FOR IMMEDIATE RELEASE
December 8, 2017
(PDF - click here)
Federal Fishery Managers Address Multiple Issues at December Meeting
Red snapper reporting; proposed changes for Atlantic cobia management; red grouper, and golden tilefish
Members of the South Atlantic Fishery Management Council wrapped up their weeklong meeting today in Atlantic Beach, North Carolina, after considering management measures for several species including Atlantic cobia, red snapper, red grouper, and golden tilefish. The Council also held a workshop on recreational reporting and received an update on the pilot electronic recreational reporting project MyFishCount underway for red snapper. The red snapper recreational mini-season reopens today and continues over the weekend. Members of the public thanked the Council for taking measures to open the fishery in 2017 but also acknowledged that weather conditions are keeping fishermen off the water during the mini-season. Recreational anglers, including charter and headboat fishermen, unable to make their trips this weekend are encouraged to report cancelled trips using the pilot reporting program at MyFishCount.com.
If approved by the Secretary of Commerce, an interim catch level for red snapper proposed by the Council in September may allow for a red snapper mini-season beginning in July 2018. Efforts are underway to establish an acceptable biological catch for red snapper and scheduled for review by the Council during its June 2018 meeting. The Council moved forward with proposed measures to improve data collection and reduce bycatch of red snapper and other species in the snapper grouper management complex through actions in Amendment 46. Public hearings on the measures will be held in 2018.
Atlantic cobia are currently managed in federal waters from Georgia to New York. The recreational fishery closed in federal waters in June 2016 after landings estimates exceeded the annual catch limit the previous year and the recreational fishery was closed in January of this year in federal waters, as states landings were expected to exceed the federal catch limits. The fishery primarily occurs in state waters. In an effort to provide more flexibility in management, the Council requested that the Atlantic States Marine Fisheries Commission (ASMFC) develop an Interstate Management Plan for Atlantic Cobia.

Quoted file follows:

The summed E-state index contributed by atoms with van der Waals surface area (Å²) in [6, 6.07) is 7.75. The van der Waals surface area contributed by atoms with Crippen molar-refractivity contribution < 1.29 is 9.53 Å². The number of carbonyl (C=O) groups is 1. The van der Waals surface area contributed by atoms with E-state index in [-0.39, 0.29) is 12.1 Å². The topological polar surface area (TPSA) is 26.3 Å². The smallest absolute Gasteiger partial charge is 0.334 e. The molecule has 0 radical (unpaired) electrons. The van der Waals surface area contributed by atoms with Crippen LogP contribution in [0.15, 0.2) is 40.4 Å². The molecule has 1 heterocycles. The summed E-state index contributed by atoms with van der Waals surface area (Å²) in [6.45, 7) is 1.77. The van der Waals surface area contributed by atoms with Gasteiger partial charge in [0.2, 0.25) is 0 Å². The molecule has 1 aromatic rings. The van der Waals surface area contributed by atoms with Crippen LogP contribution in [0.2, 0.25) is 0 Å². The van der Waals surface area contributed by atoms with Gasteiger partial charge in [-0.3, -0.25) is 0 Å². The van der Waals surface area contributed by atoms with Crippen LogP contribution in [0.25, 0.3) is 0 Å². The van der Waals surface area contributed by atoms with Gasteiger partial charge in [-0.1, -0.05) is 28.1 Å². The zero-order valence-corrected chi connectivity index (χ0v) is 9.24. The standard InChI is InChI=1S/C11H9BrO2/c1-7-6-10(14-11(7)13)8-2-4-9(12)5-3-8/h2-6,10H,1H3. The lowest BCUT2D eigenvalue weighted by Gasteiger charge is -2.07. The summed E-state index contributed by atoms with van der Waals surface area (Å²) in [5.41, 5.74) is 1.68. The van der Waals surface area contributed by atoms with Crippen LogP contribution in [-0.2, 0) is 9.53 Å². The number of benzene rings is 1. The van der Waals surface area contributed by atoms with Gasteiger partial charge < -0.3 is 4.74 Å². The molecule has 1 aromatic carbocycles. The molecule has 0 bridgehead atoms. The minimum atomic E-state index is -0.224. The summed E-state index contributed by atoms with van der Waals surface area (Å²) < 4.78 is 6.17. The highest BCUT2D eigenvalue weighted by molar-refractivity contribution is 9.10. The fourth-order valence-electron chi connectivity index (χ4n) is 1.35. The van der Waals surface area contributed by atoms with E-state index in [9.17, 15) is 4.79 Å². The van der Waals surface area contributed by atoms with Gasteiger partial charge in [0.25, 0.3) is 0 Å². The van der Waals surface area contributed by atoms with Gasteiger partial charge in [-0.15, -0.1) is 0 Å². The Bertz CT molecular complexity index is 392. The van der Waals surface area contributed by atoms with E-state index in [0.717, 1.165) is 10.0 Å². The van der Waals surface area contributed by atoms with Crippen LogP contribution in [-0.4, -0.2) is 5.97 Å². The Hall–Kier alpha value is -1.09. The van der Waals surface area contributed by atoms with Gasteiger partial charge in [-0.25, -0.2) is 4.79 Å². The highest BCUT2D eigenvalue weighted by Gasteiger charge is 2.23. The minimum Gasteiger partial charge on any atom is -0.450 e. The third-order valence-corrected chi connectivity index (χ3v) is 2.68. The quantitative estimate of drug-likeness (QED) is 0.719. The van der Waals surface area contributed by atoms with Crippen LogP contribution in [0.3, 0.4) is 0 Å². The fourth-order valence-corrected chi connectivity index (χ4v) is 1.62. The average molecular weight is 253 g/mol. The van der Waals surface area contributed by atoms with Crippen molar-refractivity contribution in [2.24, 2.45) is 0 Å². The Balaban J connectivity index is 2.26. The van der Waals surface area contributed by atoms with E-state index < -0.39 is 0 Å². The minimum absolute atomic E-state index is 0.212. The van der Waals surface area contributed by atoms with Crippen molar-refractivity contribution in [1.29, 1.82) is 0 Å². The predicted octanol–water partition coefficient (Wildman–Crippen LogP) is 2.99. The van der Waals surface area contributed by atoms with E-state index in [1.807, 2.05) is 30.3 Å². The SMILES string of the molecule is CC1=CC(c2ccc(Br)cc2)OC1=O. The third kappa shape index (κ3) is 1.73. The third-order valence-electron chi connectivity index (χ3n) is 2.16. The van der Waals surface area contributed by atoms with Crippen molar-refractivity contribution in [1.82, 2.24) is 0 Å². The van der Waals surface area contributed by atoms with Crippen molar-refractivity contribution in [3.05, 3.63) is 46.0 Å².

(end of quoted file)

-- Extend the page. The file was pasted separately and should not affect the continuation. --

The Council, through measures proposed in Amendment 31, is considering options for transferring management of Atlantic Cobia to the ASMFC as well as complementary management with the Commission. Public hearings on Amendment 31 will be scheduled for January 22-24, 2018. The public will also have the opportunity to provide comment on timing for the measures, with consideration given for an upcoming Cobia Stock Identification Workshop scheduled for 2018 and a benchmark stock assessment scheduled for 2019.
A recent stock assessment for red grouper showed the red grouper stock is still overfished and undergoing overfishing. Under requirements of the Magnuson-Stevens Act, the Council is required to take measures to end overfishing. During this week’s meeting, the Council approved measures to significantly reduce both commercial and recreational annual catch limits for red grouper. The total catch limit would be reduced from 780,000 pounds to 139,000 pounds beginning in 2018. There are concerns that recruitment for red grouper, or the number of young produced each year, has been poor for several years. Landings in the commercial fishery have been lower than the current catch limits. Based on average landings from 2014-16, it is predicted that the recreational fishery for red grouper will close in late July 2018 with the reduced catch limit of 77,840 pounds.
A 2016 update to the golden tilefish stock assessment, a popular deepwater species primarily targeted by commercial fishermen, indicated the stock in the South Atlantic is undergoing overfishing. To meet mandates to address overfishing, the Council proposed an interim rule in June 2017 to reduce the annual catch limit from 558,036 pounds (gutted weight) to 323,000 pounds (gw). NOAA Fisheries has reviewed the measures and it is expected they will be implemented January 1, 2018. The interim rule would be in effect for 180 days and may be extended for 186 days. During this week’s meeting, the Council decided to move forward to develop a framework amendment to revise catch levels of golden tilefish and consider modifications to management measures with approval of the amendment in June 2018. Public hearings will be held prior to the Council’s June meeting.
Final Committee Reports, a meeting Story Map, Meeting Report and other materials from this week’s Council meeting are available from the Council’s website at: http://safmc.net/2017-december-council-meeting/.
The next meeting of the South Atlantic Fishery Management Council is scheduled for March 5-9, 2018 in Jekyll Island, Georgia.